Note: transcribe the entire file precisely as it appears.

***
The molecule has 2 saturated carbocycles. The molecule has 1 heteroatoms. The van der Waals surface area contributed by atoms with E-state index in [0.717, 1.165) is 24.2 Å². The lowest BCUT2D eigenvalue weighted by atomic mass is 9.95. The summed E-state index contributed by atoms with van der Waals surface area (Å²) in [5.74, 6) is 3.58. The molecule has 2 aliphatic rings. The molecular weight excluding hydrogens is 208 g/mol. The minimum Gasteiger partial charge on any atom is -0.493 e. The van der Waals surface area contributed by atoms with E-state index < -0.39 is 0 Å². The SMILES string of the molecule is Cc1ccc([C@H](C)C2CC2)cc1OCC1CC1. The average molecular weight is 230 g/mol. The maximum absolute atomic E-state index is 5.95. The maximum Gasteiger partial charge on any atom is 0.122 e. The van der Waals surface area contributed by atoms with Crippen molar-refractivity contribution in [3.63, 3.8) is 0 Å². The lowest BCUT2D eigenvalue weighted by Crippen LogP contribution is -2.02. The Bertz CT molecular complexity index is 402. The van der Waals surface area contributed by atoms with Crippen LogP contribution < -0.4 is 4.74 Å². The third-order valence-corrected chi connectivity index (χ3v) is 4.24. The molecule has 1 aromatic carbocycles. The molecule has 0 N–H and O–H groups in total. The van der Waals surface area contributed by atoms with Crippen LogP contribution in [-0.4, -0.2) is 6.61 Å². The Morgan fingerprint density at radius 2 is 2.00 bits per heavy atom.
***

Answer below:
The molecule has 2 saturated carbocycles. The molecule has 1 heteroatoms. The van der Waals surface area contributed by atoms with E-state index in [0.717, 1.165) is 24.2 Å². The lowest BCUT2D eigenvalue weighted by atomic mass is 9.95. The summed E-state index contributed by atoms with van der Waals surface area (Å²) in [5.74, 6) is 3.58. The molecule has 2 aliphatic rings. The molecular weight excluding hydrogens is 208 g/mol. The minimum Gasteiger partial charge on any atom is -0.493 e. The van der Waals surface area contributed by atoms with E-state index < -0.39 is 0 Å². The SMILES string of the molecule is Cc1ccc([C@H](C)C2CC2)cc1OCC1CC1. The average molecular weight is 230 g/mol. The maximum absolute atomic E-state index is 5.95. The maximum Gasteiger partial charge on any atom is 0.122 e. The van der Waals surface area contributed by atoms with Crippen molar-refractivity contribution in [3.63, 3.8) is 0 Å². The lowest BCUT2D eigenvalue weighted by Crippen LogP contribution is -2.02. The Bertz CT molecular complexity index is 402. The van der Waals surface area contributed by atoms with Crippen LogP contribution < -0.4 is 4.74 Å². The third-order valence-corrected chi connectivity index (χ3v) is 4.24. The molecule has 1 aromatic carbocycles. The molecule has 0 N–H and O–H groups in total. The van der Waals surface area contributed by atoms with Crippen LogP contribution in [-0.4, -0.2) is 6.61 Å². The Morgan fingerprint density at radius 2 is 2.00 bits per heavy atom.